When Do These Rules Apply To Business E-mails?
The Act defines “commercial e-mails” as those whose message has the primary purpose of “the commercial advertisement or promotion of a commercial product or service.” (fn9)
According to FTC regulations, the use of the term “commercial” means that CAN-SPAM only applies to “commercial speech.” (fn10) The term “commercial speech” was coined by the U.S. Supreme Court in a series of First Amendment cases to refer to speech that proposes a commercial transaction or promotes specific products and services. (fn11) This means that the CAN-SPAM Act does not apply to non-commercial e-mail messages, such as e-mails that solely contain religious, political, charitable, or social messages. (fn12)
FTC rulemaking documents further indicate that a message is “commercial” only if it is sent in connection with a business activity. According to the FTC, the CAN-SPAM Act would not apply to “isolated e-mail messages sent by individuals, who are not engaged in commerce, but nevertheless seek to sell something to a friend, acquaintance or other business contact.” (fn13)
“Commercial e-mails” are also limited to those whose primary purpose is the “advertisement or promotion of a . . . product or service. This means that commercial e-mails are generally limited to those that concern “sell-side” activities. E-mails concerning buy-side activities, such as requests for proposals or inquiries about prices, would generally not be covered.
However, sell-side e-mails that likely would be considered “commercial e-mails” under CAN-SPAM include more than just the proto-typical e-mail ad. According to the FTC, they can also include “business-to-business relationship” e-mails, such as e-mails sent from banks to brokers to inform them about current interest rates, or e-mails sent from media sources to ad buyers to inform them about upcoming publications. (fn14) According to the FTC, they could also include the e-mails sent from the sales staff of a manufacturer to a distributor or retailer that were part of the ordinary negotiations between the parties for the sale of product – prior to the customer’s agreement to purchase the product. (fn15)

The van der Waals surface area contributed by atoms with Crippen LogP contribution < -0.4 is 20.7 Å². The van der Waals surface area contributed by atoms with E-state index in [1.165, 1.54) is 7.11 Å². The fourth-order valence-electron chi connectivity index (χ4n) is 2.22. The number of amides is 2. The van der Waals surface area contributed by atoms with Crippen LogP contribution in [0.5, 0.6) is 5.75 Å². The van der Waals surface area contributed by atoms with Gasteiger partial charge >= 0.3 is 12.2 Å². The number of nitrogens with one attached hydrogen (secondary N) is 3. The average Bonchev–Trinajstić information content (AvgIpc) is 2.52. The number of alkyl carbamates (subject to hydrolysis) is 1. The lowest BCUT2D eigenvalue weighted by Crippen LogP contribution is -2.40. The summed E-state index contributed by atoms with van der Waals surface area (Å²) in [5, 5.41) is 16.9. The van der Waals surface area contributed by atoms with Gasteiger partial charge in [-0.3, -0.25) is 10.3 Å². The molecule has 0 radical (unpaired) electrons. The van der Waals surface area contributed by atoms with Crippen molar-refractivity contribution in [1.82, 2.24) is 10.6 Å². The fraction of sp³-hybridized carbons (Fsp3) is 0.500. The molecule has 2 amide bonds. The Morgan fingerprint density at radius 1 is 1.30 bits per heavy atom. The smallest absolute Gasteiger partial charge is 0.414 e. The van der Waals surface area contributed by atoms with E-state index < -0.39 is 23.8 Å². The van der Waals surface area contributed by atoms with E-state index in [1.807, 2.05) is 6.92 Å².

Transactional and relationship e-mails
The Act defines “transactional and relationship e-mails” as those whose primary purpose is to facilitate or complete a transaction that the recipient has already agreed to enter into with the sender. These include:
- e-mails that provide warranty, recall or safety and security information to a person who has already purchased or used a product,
- e-mails that provide notifications regarding a subscription, membership, account or loan,
- e-mails that provide information regarding an employment relationship, and
- e-mails that deliver goods and services that the recipient is entitled to receive. (fn16)
These rules sweep in broad classes of business activities, including some that are not immediately obvious. For example. according to the FTC, legally-mandated notices and debt collection e-mails would probably fall into the category of transactional and relationship e-mails. (fn17)
E-mails that are not covered by CAN-SPAM include those with non-commercial messages, such as those whose content is political, religious, charitable or social. They would also include “buy-side” business e-mails, such as requests for product and price information, and requests for bids and proposals. According to the FTC, they would also include e-mails sent to conduct market research or to provide a copyright infringement notice. (fn18)
In many cases, business e-mails will contain material falling into each of these three classes. For such e-mails, the application of CAN-SPAM rests on the primary purpose of the e-mail.
This blog post has only provided the outlines of Federal anti-spam rules. Given the broad scope of Federal and State anti-spam laws, and the growing risk of suits for non-compliance by the FTC and other federal regulators, State attorneys general, ISPs and “spam spiders,” businesses are well-advised to consult an attorney to ensure that their compliance efforts are sufficient.